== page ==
Sometimes, accidents and bad things just happen – car crashes, slips and falls, bad outcomes from medical treatment. Not all accidents create legal liability. How do you know when someone is legally responsible for an accident? A legal concept called “Negligence” determines when an accident can result in a lawsuit.

Negligence – Legal Liability for Accidents

In the United States, a legal concept called “Negligence” determines whether an accident will result in legal liability. There are four elements which must be proven to establish Negligence: (1) a legal duty to act reasonably and carefully; (2) a failure or breach of a duty to act reasonably and carefully; (3) a causal connection between the conduct and the accident; and (4) an actual loss or damages resulting from the accident.


A duty is an obligation required by the law to be careful or act reasonably. When someone drives a car, they have a duty to be careful. A property owner has a duty to keep the property in reasonably safe condition and avoid doing dangerous things around people who are on the property. A doctor has a duty to treat patients in a careful manner and to have the knowledge and exercise the skill possessed by other doctors.

Breach of Duty

Breach of duty is failure to exercise reasonable care. Stated otherwise, it is doing something that a reasonably careful person would not do or failing to do something that a reasonably careful person would do. Examples: Driving 75 miles per hour in a 25 zone; talking on a cell phone or texting in rush hour traffic; turning around to talk to your friend in the backseat while driving 65 on the highway; allowing a deep pothole to go unrepaired on the sidewalk in front of your business; failing to fix a broken railing on a steep staircase at your home; a surgeon failing to remove a sponge from a patient during surgery or operating on the wrong body part; or an attorney failing to file a lawsuit on time.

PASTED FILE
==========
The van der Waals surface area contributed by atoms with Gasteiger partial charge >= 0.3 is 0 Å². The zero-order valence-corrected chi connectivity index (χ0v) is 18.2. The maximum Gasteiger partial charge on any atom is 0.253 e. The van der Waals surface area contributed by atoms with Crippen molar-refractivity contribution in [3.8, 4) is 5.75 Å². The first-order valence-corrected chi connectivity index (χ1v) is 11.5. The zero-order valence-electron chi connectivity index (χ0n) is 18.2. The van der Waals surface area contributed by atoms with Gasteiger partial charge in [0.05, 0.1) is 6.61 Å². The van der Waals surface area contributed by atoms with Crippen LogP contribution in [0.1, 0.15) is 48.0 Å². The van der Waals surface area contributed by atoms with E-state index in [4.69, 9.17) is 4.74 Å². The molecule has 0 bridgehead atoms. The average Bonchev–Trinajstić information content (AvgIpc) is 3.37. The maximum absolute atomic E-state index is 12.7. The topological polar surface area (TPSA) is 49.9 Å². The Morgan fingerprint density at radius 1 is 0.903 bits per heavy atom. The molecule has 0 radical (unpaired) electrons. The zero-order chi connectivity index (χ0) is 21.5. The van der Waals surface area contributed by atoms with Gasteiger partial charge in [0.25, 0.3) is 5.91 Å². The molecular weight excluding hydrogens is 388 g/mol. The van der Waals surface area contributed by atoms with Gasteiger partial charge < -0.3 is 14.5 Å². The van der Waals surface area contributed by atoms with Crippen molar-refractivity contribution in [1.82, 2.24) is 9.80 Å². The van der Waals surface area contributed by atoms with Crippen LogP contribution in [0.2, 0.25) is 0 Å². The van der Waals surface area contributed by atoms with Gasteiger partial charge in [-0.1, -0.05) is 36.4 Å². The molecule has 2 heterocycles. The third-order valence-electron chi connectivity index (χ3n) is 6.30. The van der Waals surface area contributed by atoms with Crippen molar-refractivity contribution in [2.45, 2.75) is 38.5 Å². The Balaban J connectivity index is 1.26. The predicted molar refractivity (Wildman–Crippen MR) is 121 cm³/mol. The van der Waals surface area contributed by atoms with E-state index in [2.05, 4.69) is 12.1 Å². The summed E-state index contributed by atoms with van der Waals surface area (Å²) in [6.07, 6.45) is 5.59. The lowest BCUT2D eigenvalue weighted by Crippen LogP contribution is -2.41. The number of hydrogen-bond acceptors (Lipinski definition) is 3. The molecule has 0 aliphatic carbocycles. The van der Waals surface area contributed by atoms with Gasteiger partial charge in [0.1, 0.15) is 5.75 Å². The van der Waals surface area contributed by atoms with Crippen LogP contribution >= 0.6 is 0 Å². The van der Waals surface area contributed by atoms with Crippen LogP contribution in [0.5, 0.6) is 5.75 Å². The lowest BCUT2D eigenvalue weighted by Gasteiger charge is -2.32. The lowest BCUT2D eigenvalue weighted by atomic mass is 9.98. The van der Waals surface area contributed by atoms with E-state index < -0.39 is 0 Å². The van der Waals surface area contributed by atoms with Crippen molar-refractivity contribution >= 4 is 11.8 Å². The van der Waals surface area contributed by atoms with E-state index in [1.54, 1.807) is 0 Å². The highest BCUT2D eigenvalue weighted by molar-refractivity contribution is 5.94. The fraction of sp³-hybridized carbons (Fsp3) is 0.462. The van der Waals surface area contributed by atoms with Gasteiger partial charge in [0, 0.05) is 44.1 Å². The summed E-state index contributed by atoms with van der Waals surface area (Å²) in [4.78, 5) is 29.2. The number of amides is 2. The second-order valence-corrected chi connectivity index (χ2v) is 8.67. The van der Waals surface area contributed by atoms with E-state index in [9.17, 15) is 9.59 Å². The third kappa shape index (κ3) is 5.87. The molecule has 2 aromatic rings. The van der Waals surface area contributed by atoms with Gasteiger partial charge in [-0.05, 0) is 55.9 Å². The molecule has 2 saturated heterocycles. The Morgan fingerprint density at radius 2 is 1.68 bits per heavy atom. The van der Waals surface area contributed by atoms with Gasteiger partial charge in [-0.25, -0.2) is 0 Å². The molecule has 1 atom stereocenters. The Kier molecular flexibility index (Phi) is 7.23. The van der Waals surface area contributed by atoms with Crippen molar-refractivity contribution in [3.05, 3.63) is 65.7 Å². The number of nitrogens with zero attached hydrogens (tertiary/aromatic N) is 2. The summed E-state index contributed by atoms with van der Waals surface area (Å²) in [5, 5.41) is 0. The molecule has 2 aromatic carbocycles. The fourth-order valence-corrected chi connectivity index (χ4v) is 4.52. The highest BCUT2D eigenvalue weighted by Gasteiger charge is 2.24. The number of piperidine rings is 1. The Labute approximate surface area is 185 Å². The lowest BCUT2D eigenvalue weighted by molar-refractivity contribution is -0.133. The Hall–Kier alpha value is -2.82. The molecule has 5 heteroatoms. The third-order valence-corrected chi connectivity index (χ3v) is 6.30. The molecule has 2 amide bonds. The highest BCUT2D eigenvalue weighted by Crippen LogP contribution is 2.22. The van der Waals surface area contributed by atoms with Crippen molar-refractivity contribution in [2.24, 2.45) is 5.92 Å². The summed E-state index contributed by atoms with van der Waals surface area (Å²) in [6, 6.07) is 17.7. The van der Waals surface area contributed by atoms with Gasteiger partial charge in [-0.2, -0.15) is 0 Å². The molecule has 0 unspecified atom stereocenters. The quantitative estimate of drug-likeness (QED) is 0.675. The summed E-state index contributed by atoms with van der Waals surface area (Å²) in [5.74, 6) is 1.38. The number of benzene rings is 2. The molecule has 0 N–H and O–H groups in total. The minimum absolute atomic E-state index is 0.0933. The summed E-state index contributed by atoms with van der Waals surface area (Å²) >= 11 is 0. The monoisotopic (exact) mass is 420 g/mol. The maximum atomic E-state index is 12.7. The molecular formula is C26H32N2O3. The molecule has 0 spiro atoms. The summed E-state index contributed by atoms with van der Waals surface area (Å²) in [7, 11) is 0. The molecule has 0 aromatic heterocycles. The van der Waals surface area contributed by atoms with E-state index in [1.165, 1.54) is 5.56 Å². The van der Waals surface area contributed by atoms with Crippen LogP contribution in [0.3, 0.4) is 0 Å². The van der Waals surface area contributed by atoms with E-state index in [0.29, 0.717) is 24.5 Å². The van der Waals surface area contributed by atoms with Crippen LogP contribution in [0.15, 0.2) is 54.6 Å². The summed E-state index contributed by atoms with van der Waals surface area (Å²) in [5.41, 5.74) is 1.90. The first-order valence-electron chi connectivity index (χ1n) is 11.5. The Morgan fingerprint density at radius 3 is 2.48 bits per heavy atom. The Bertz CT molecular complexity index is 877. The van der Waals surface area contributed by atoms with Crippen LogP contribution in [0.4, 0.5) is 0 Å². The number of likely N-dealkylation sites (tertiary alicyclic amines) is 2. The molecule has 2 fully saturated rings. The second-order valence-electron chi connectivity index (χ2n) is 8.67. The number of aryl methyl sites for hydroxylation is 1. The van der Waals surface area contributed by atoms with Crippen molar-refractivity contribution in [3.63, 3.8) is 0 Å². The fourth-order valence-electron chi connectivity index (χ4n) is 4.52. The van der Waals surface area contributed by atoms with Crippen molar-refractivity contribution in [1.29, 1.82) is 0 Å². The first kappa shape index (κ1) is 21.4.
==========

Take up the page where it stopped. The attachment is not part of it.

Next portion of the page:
Negligence requires a close causal connection between the breach of duty and a resulting injury. If the breach of duty contributed to causing the accident, there will be legal liability. However, if something else caused the accident or injury, there can be no legal liability. Examples: A driver is speeding, but the accident happened because a pedestrian jumped into the road just before the driver hit him; someone fell on the damaged sidewalk, but it was because that person was drunk or was pushed by someone else, not because of the defect; or the surgery patient with the sponge left in his belly died after surgery, but it was because of a massive heart attack, not anything related to the sponge.

Actual Loss or Damage

In order to have a case for Negligence, actual losses or damages must result from the accident. There must be some actual injury to the victim. The mere fact that “somebody could have been hurt” is not enough to create legal liability. Examples: A driver rear ends your car, but you are not injured and your car has no damage; someone slips and falls on snow that you piled up in the middle of your sidewalk but they are not hurt; or your family doctor fails to diagnose that you are having a stroke, but an Emergency Room doctor does an hour later and the delay in diagnosis caused you no damages. Sometimes, accidents just happen and nobody is at fault. Other times, accidents are caused by Negligence and there are legal consequences. The purpose of the law of Negligence is to make sure that a legal case does not arise in every situation where something bad happens. Instead, the courts should be involved only when an accident causes actual damages and could have been prevented by the exercise of good judgment and reasonable care.


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